Japan’s diaper shortage is due to smart and economical shoppers who got the jump on getting stocked up on this necessity before the sales tax hike in Japan. The sales tax is set to jump from 5% to 8% at midnight. The diapers weren’t the only popular product to get saturated with sales over the last few weeks, according to Web Pro News on April 1.
With the sales tax about to make its first jump in 17 years, the market was ripe for luxury car and condominium buyers on the higher end of the sales spectrum. The shortage of diapers really isn’t the main meat of the story in Japan. It is what the shortage might signify in the coming weeks that is worrisome.
Back in 1997 when the sales tax was about to go up, the market saw this type of surge in buying among consumers. Immediately following there was a down-turn in sales because just about everyone stocked up on the taxable items to save that extra money.
The worry of history repeating itself is looming across Japan’s marketplace today. The 2% jump in 1997 when the sales tax went from 3% to 5% caused a significant change in purchases in the weeks that followed. The 3% jump today might very well dictate a stagnant period in sales for the next few weeks.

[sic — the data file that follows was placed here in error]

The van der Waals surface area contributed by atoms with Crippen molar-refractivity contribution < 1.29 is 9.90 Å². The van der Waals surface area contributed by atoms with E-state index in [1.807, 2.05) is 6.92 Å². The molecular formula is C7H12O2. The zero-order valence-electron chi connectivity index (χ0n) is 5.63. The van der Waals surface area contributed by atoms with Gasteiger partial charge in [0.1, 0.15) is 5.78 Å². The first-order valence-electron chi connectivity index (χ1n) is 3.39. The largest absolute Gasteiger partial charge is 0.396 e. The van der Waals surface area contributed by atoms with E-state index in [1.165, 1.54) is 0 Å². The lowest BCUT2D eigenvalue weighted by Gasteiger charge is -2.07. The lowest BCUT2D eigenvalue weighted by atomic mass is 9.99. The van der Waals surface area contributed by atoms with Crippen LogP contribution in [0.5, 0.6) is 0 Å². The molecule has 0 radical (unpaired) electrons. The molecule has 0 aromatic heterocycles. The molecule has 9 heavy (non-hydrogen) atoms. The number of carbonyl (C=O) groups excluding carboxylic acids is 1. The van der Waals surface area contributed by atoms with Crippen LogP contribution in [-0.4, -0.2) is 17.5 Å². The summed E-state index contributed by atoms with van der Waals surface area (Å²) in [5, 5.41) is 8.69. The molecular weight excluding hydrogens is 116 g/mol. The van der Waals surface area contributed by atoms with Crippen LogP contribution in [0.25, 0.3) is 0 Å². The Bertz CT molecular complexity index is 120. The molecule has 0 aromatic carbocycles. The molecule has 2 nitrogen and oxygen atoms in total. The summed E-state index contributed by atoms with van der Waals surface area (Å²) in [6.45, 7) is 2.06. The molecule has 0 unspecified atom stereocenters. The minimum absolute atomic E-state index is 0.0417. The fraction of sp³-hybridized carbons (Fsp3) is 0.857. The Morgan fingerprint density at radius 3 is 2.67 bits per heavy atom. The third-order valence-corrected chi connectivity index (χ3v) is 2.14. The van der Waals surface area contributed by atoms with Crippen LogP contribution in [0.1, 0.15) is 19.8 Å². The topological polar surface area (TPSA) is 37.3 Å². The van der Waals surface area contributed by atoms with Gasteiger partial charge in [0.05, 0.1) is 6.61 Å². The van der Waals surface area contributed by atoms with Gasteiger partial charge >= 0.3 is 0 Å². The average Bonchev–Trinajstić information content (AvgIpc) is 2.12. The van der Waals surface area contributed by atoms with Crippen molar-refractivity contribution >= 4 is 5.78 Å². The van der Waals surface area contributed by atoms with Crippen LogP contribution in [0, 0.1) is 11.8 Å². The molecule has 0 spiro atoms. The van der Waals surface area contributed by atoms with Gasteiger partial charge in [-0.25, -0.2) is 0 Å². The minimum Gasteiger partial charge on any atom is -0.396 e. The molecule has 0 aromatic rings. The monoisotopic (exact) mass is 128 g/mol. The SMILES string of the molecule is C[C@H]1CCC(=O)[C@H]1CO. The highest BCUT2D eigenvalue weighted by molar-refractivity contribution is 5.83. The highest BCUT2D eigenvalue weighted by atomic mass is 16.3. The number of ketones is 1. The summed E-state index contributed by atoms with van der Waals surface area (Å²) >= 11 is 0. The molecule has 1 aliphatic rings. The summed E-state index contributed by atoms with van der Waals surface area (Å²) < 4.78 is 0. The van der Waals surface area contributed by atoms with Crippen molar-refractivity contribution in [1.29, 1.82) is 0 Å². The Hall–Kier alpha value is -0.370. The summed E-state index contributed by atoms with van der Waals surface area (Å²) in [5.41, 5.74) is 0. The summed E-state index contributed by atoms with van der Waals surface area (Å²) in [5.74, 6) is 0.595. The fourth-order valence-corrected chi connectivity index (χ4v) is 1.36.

In 1997, there was nothing gradual about the decline in sales, it was like it fell off a cliff. That type of sharp decline today could see the Bank of Japan under great pressure to act by mid-year and expand an already massive program of monetary stimulus.
Apparently they get all this from diaper sales? It is amazing that the shortage of diapers is a red flag for market forecasters today.
Retailers have a different theory of why the diapers are hard to keep on the store shelves. The Japan-made diaper is a product of quality, much more so than the Chinese-made diapers. It is a surge in people from China buying up the diapers and sending them home to their country that has taken the greatest chunk out of diaper inventory, claim the retailers.
Some of the stores have put a 1 package limit for customers per store visit. Retailers are seeing the same people from China come in and out many times throughout the day to purchase another package of “Merries,” a term used in Japan for the diaper.
Then it could be a little of both factors that have sparked the shortage of diapers in Japan today. If the retailers’ theory holds water, then diapers will continue to be a hardship to find in stores once spending gets back on track.
When the sales tax buying spree merchandise that consumers stocked up on at home becomes depleted and diapers still remain a hard-to-find item, then the retailers were right. Either way, the kids need diapers!